The effect of low-magnitude, high-frequency vibration stimuli on the bone healing of rat incisor extraction socket

Research output: Contribution to journalArticle

6 Citations (Scopus)


Effects of small vibration stimuli on bone formation have been reported. In the present study, we used morphological and morphometric procedures to elucidate whether low-magnitude, high-frequency (LMHF) vibration stimuli could enhance the bone healing of rat incisor extraction sockets. After extraction of incisors from six-week-old rats, animals were assigned into a control group and two experimental groups to receive 50 Hz stimuli at either 0.05 mm or 0.2 mm peak-to-peak for an hour/day. LMHF vibration stimuli were generated by placing the mandibles of the animals onto a vibration generator. All groups were subdivided into two, according to the study periods (1 and 3 weeks). After the study period, undecalcified ground sections were taken and morphological and morphometric analyses performed. At both 1 and 3 weeks, newly formed bone was observed mainly in the upper wall of the extraction socket in all groups. Morphometric analyses revealed that the trabecular thickness in both experimental groups at 1 week was significantly greater than that in the control. LMHF vibration stimuli had a positive effect on bone at the early stage of bone healing, particularly in trabecular thickness, at the incisor extraction socket.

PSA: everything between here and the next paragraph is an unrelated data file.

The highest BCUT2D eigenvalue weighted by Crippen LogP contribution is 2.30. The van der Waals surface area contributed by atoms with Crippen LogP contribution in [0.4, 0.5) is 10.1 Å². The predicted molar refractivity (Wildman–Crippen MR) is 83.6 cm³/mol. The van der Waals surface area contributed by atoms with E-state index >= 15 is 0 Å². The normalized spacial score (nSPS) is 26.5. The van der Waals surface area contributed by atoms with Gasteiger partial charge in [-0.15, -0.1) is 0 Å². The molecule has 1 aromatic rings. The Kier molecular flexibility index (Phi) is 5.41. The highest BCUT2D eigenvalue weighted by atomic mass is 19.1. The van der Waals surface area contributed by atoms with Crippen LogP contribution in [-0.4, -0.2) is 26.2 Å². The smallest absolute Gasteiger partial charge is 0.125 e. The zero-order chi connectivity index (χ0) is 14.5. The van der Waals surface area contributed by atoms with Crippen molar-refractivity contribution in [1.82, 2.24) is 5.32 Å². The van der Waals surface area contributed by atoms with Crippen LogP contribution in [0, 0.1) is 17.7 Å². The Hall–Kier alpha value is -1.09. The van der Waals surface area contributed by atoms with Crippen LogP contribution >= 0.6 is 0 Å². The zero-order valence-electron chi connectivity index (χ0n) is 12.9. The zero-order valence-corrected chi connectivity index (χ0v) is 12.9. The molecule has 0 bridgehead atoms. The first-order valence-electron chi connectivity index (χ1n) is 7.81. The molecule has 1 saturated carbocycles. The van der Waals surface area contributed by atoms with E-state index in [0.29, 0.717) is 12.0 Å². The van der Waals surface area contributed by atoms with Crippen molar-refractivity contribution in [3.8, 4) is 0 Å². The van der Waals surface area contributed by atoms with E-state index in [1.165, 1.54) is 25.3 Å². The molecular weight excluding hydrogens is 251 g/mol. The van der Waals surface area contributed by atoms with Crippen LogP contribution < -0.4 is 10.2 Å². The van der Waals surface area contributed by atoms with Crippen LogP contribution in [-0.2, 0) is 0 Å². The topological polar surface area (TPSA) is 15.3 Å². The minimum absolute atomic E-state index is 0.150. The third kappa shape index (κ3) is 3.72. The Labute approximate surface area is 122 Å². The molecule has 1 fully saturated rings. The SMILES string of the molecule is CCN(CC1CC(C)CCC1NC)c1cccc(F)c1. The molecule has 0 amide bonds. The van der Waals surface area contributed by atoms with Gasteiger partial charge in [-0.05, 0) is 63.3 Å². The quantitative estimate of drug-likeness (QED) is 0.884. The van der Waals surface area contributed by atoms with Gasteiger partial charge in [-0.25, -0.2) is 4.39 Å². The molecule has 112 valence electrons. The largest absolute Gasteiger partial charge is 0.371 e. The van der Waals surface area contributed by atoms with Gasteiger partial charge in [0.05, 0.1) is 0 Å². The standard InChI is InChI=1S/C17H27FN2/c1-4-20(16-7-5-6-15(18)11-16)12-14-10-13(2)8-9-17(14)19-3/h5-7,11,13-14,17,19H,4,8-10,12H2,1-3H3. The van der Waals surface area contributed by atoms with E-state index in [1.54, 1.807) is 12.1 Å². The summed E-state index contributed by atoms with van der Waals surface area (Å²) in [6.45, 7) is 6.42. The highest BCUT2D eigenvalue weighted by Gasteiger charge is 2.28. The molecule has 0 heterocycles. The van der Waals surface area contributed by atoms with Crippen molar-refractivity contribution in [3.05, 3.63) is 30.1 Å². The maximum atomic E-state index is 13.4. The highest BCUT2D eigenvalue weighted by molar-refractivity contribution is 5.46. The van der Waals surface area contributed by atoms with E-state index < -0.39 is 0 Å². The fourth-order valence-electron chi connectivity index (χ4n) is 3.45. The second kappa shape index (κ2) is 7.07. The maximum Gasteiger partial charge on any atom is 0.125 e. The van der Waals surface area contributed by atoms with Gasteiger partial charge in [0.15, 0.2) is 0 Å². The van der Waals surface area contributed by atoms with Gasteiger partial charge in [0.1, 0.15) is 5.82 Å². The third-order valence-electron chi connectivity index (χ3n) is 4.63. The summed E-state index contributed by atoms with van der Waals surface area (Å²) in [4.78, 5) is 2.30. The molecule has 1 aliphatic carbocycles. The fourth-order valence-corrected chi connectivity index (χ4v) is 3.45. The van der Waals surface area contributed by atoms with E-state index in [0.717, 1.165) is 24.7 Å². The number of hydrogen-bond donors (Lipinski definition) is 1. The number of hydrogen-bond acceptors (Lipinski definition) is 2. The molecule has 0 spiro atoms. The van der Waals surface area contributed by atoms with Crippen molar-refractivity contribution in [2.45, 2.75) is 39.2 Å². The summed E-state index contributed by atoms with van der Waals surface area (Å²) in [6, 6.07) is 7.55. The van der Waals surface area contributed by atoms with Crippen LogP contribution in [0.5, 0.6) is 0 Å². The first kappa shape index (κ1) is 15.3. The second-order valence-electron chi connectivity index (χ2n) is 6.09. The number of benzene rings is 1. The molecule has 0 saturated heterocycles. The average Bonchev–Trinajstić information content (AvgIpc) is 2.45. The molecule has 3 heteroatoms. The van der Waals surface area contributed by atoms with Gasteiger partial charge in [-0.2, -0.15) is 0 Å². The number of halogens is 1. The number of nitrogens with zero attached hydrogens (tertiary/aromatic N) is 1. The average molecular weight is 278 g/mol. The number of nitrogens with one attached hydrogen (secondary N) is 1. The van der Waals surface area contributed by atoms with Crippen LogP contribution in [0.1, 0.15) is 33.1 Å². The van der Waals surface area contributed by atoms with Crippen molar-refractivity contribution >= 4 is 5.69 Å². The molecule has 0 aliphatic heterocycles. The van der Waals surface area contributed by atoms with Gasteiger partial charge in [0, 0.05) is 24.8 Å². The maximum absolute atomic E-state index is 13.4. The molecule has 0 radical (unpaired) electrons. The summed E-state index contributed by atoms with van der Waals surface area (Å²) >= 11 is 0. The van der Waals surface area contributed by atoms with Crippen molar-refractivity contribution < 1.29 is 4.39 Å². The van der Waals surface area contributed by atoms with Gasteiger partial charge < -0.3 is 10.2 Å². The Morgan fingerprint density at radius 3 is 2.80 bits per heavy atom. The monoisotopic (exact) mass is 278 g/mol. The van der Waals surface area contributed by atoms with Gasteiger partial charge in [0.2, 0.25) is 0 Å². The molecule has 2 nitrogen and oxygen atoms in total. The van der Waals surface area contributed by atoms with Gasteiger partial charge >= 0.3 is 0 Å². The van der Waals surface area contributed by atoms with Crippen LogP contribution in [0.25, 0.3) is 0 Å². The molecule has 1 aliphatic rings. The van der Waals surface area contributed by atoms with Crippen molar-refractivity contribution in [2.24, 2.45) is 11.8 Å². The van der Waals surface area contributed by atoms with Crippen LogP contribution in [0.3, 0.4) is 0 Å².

Original languageEnglish
Article number91001
JournalJournal of Biomechanical Engineering
Issue number9
Publication statusPublished - Sep 7 2012


All Science Journal Classification (ASJC) codes

  • Biomedical Engineering
  • Physiology (medical)

Cite this